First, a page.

Bringing to a close a 25-year association of late winter, spring and (since 2005) autumn events, this was the last show to be held at this location. From 2017 both Loughborough shows will be held in a school at Shepshed, just west of M1 motorway junction 23, about four miles from Loughborough.
Bulbs and cyclamen gave a very colourful display. Conversely only a handful of gentians were staged and few plants displayed truly vibrant autumn tints – with two notable exceptions. A class for one pan rock plant shown for foliage effect (excluding silver/grey plants) was won by Ian Sharpe’s Sarracenia purpurea, the hardiest of the pitcher plants, while the Large Open Section class for a rock plant showing autumn colour went to Ivan Pinnick’s truly dwarf, fully mature Acer palmatum ‘Beni-hime’. Even so the latter was runner-up to Keith & Rachel Lever’s younger, well-fruited Gaultheria ‘John Saxton’ [right], which won the Leicester Trophy for the best pan in cone, seed, fruit or autumn-coloured foliage.
The Farrer Medal was testimony to a never say die attitude. Crocus vallicola, exhibited by Alan Furness, had originally been raised from a contribution donated to the AGS Seed Exchange by a German member. But having laboriously worked up a good potful, Alan was foiled by the local mice, who discovered and decimated the stock. Unperturbed, he sowed a substantial harvest of seed collected before the 2010 onslaught, incorporating a scattering of surviving cormlets. Very slight variation in the degree of venation aside, the spectacular result after a six-year wait was notably uniform, incorporating upwards of 100 flowers at their peak. Native to NE Turkey and the Caucasus, at altitudes of 1,000-3,000m, it is best grown in an exposed, cool plunge bed, using an ericaceous-type compost but using perlite rather than grit, and never allowing this to dry out. Following his earlier experience, Alan keeps the pot covered with wire mesh at all times to prevent mice eating the corms (they will also devour any leaves that project beyond this protection!)
Although he only brought two exhibits, his other, the southern Greek Crocus hadriaticus, was awarded a Certificate of Merit, its chaste yet dark-tubed, substantial flowers fully mature, though scarcely given the opportunity to open on a rather dull day that turned to heavy rain by mid-afternoon.
A further white crocus, making its show bench debut, was Crocus banaticus ‘First Snow’, exhibited by Michael Myers. This afforded visitors the opportunity to make a comparison with the traditional violet colour form, well-shown in Bob & Rannveig Wallis’s winning small six-pan entry (though the corms had been raised from another albino form, demonstrating that white does not necessarily breed white in its first generation). Michael believes that his plant, of Romanian extract, was named because on account of its early flowering habit, for all that other examples of the species were evidentially on display on the same date.
Bob & Rannveig’s large three-pan bulbous plants drew considerable interest, particularly so for the offensive smell emitted by an otherwise alluring group of almost velvet, blackish Biarum pyrami, from Turkey, a plant described as more curious than beautiful. Shown alongside was a cold (but not necessarily wet) hardy clump of Rhodophiala bifida, grown from seed collected about 25 years ago in Argentina’s Buenos Aires province, at a modest altitude far to the east of the Andes. Best grown in a deep pot and left undisturbed for several years between successive repottings, it has also been grown with success outdoors in drier parts of the UK.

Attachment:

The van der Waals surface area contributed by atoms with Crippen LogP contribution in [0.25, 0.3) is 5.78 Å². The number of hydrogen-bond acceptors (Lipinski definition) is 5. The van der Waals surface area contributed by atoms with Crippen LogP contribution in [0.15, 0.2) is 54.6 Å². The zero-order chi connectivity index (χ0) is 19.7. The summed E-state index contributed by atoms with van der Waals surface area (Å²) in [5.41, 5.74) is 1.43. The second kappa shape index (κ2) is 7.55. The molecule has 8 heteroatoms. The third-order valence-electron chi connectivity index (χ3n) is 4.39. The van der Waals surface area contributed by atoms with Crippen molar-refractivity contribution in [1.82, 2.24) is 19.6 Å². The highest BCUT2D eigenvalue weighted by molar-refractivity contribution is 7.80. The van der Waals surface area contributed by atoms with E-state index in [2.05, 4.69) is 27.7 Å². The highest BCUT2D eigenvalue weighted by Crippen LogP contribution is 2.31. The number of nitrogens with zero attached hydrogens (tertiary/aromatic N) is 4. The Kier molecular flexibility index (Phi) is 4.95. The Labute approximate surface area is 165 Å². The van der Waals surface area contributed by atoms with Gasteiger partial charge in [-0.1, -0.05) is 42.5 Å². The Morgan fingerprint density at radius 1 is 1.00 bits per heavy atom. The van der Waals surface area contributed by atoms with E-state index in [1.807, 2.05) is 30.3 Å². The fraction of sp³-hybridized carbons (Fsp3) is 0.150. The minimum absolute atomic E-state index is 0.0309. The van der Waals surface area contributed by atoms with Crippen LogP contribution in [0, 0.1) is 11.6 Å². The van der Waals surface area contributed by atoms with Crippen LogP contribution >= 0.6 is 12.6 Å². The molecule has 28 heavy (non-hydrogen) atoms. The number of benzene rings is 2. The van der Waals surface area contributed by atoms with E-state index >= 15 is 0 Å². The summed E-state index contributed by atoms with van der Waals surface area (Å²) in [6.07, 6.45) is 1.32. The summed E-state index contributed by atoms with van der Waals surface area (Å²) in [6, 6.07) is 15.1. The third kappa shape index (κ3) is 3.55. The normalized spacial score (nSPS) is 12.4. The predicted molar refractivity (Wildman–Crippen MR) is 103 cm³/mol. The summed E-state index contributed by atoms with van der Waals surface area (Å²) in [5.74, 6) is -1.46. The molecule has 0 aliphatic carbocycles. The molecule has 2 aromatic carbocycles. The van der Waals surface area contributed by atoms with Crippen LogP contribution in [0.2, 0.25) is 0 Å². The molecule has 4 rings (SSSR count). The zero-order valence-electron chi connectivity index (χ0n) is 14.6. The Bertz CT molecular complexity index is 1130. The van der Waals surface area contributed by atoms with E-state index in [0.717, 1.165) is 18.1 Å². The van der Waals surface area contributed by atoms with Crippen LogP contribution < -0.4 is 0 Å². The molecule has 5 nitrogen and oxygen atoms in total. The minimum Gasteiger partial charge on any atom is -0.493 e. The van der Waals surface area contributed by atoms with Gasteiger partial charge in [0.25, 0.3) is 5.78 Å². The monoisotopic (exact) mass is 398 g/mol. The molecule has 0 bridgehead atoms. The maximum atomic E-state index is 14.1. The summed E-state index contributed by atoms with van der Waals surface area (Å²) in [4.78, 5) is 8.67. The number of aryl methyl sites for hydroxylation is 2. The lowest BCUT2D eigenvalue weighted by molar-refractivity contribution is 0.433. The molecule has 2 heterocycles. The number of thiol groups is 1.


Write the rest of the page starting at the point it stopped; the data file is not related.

Neil Hubbard’s Empodium plicatum, a very dwarf, attractive South African bulb, requires a dry summer, then a soaking at this time of year to trigger flowering. Neil had timed this to coincide with the show: just as well, since the flowers last only two days, with a further flush appearing a week afterwards.
In the Intermediate (B) and Novice (C) Sections, Steve Walters’ green and brown Eucomis vandermerwei was in marked contrast with the numerous pinkish Cyclamen that he deployed to very good effect in various other classes, while Roy Skidmore’s Cyclamen graecum subsp. candicum was the clear winner of the Crosshall Goblet. This genus was once again present in force in all three sections, with large pans of Cyclamen maritimum giving an impressive display (this taxon has recently been separated from the variable and widespread Cyclamen graecum), the best pan adjudged that brought all the way from Wiltshire by Ian Roberston. It occurs along southern coastal parts of Turkey, and also on Rhodes and in NW Cyprus; examples from all its localities were on show. Ian also received a Certificate of Merit for its sometime associate, Sternbergia sicula, its brilliant yellow flowers flush to the ground and devoid of the lush leafiness that sometimes detracts from plants seen in cultivation. It is best coaxed into growth by watering from the base (putting the pot into a soak tray for 15 minutes) in early autumn.
A third Certificate of Merit went to the Wallis’s notably well-flowered Narcissus obsoletus (N. serotinus and N. miniatus in its earlier guises: it is to be hoped that its identity has now finally been settled upon), yoked with handsome, chequered Colchicum macrophyllum and Cyclamen graecum subsp. candicum, in a class for three pans from any one continent (Europe, in this case).
Author: Chris Lilley
Photographers: Robert Rolfe and Don Peace